There was a time when you could not pick up a magazine without seeing an image of a Motion Performance car on the cover. Want to own one, read on!
I lusted after the red and black Motion Performance Corvette for years. Most of us have heard of the successful drag racing Motion Performance cars and Baldwin Chevrolet. Joel Rosen has long been noted for collaborating in the production of the first muscle car era’s most formidable big-block Chevy street and drag machines. Those Camaros and Corvettes graced the pages of virtually every performance magazine of the late 60s. Until recently, I never knew of the Motion Mustang!
Back in the late 1960s and early 1970s, the words Motion Performance were in or on most car magazines. Hi-Performance Cars magazine had a special connection with Motion Performance through Editor Marty Schorr. As a result, the Cars magazine was the go-to mag for anything Motion. Schorr also did all of Motion’s marketing and ads. He also was on the ground floor of creating the concept of Motion Performance with Motion owner Joel Rosen.
It was a 1965 Ford that became one of the most accomplished cars ever associated with the Motion name. This 1965 Ford Mustang K-code fastback labeled as the Hugger Mugger for “mugging” all those as advertised by Chevrolet, Hugger Camaros!
This particular Ford did not come out of Baldwin Chevrolet. Fred Reimer purchased it new at Schnurmacher Ford in Hewlett, New York. In 1965, it was campaigned by Reimer and his childhood pal Fred Greco. The pair soon met another Ford drag racer, Larry Smith, who also just happened to be the service manager at Motion. Smith introduced them to Motion owner Joel Rosen, and before long the Mustang was wearing Motion sponsorship on its flanks. After a series of 289 engines, Smith fitted the Mustang with then-new Boss 302 heads.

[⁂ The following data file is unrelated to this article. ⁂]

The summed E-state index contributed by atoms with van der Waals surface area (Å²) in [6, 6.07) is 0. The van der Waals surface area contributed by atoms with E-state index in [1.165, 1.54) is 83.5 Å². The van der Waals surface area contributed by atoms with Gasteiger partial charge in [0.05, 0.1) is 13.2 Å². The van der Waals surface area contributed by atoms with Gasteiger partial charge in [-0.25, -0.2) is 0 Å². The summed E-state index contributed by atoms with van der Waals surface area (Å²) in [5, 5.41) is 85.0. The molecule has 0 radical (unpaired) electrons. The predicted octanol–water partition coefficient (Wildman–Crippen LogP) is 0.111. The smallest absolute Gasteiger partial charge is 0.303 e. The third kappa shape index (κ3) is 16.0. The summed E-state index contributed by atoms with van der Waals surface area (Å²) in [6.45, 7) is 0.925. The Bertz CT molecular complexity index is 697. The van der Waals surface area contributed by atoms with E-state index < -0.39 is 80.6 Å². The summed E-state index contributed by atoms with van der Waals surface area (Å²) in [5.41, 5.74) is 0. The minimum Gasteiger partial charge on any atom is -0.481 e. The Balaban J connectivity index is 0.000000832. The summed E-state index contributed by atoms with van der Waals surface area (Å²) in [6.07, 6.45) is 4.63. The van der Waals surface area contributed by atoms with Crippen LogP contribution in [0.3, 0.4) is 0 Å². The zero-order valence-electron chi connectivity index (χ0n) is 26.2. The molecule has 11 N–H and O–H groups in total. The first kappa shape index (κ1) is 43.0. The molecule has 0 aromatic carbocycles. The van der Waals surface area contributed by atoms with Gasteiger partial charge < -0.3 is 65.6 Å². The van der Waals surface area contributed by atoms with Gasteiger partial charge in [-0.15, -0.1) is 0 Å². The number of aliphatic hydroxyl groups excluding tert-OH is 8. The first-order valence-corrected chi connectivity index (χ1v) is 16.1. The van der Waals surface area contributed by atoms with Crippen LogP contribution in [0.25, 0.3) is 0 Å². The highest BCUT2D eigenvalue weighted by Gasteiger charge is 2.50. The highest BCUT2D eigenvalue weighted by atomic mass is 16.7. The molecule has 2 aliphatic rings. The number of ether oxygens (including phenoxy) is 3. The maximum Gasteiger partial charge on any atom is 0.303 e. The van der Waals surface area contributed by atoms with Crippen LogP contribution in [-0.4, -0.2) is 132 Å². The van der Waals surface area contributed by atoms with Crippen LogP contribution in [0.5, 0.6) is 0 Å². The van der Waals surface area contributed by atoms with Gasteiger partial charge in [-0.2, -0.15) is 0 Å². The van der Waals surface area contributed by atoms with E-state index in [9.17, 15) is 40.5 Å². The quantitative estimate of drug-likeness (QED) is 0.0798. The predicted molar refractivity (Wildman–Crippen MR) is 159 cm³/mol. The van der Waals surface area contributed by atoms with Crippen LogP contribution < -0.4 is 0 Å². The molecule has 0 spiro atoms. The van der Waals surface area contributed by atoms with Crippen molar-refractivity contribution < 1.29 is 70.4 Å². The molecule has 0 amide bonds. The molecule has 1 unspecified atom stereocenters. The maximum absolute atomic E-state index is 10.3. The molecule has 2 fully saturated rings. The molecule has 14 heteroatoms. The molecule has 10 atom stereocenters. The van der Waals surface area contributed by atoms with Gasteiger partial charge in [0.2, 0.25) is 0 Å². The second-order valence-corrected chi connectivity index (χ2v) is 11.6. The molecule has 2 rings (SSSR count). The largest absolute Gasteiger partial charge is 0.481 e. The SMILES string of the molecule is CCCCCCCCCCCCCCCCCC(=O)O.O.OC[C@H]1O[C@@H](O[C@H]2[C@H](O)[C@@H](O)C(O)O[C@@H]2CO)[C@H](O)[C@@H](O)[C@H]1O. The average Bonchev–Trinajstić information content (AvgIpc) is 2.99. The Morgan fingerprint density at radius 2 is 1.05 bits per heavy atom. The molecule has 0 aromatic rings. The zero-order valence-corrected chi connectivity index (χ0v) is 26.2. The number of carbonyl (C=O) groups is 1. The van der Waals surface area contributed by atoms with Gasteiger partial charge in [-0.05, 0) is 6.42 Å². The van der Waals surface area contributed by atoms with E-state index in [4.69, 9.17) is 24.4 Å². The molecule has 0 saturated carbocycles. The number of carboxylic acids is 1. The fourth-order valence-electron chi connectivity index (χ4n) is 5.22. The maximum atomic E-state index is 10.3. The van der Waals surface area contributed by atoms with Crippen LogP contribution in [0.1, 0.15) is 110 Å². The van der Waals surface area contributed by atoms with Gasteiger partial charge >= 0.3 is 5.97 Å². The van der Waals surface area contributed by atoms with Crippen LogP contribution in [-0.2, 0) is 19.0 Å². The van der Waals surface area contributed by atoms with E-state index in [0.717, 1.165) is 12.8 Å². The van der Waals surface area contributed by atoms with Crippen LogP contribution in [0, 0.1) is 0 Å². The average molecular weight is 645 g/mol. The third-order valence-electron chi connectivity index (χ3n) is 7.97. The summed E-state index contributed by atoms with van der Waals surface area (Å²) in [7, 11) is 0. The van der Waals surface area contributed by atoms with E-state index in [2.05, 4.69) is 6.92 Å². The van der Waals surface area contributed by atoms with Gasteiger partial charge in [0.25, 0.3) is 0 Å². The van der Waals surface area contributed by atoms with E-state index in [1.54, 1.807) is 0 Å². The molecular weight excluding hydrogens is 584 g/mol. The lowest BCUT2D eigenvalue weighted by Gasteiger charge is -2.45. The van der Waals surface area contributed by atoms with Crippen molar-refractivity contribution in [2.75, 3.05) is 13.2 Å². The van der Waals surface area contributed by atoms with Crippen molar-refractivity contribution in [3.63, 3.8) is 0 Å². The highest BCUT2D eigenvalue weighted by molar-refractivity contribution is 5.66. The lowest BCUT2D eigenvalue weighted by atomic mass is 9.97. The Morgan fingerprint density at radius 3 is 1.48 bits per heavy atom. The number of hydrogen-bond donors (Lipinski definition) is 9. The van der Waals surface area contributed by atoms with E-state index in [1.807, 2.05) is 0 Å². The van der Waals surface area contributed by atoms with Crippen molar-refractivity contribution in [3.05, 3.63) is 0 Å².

After a successful race history, they retired the car in 1974 and placed in storage. In 2005, Fred Greco became the sole owner and returned it to its original racing configuration. A few years ago, it was sold by Mecum Auctions to Travis Meester. Today, it remains mostly unrestored except for the new Rangoon Red paint and new lettering by the original artist, Gary “Local Brush” Kupfer.
The Shelby hood, side scoops, and quarter windows are Day Two items added by Reimer in 1966. Only the engine, tires, and rear gears differ from the original racing setup. The engine is now a Tony Cary built Ford Racing Boss 302 using the Boss 302 heads and intake installed by Smith in the late ’60s. A vintage Hurst Super Shifter operates the original Toploader 4-speed, which transmits power to the 9-inch rear end equipped with a Holman-Moody nodular center section incorporating a Detroit Locker differential with 4.30:1 gears and 31-spline axles. Most of the original racing gear is still present, including a Moroso cable-driven tachometer, Stewart Warner gauges, Lakewood traction bars, and Mallory dual-point distributor. Vintage 14-inch ET wheels are used up front and 15-inch Astros with new M/T slicks at the rear.
The Hugger Mugger Mustang still wears the gaggle of “kill stickers” it earned on the drag strip, accompanied by other period decals gathered from the National Council of Mustang Clubs, Ford’s “Muscle Power” from the old Muscle Parts program, and the Motion Supercar Club.
Here is your chance to own a piece of history. This Motion Mustang is for sale or trade!
If you are ready to step up to this Hugger Mugger Mustang, now is your chance. The owner is looking to sell this piece of history and may even consider an interesting trade. The asking price is $114,000, which seems reasonable for a car with a rich, unique history. If you are interested, contact Travis Meester at email@example.com.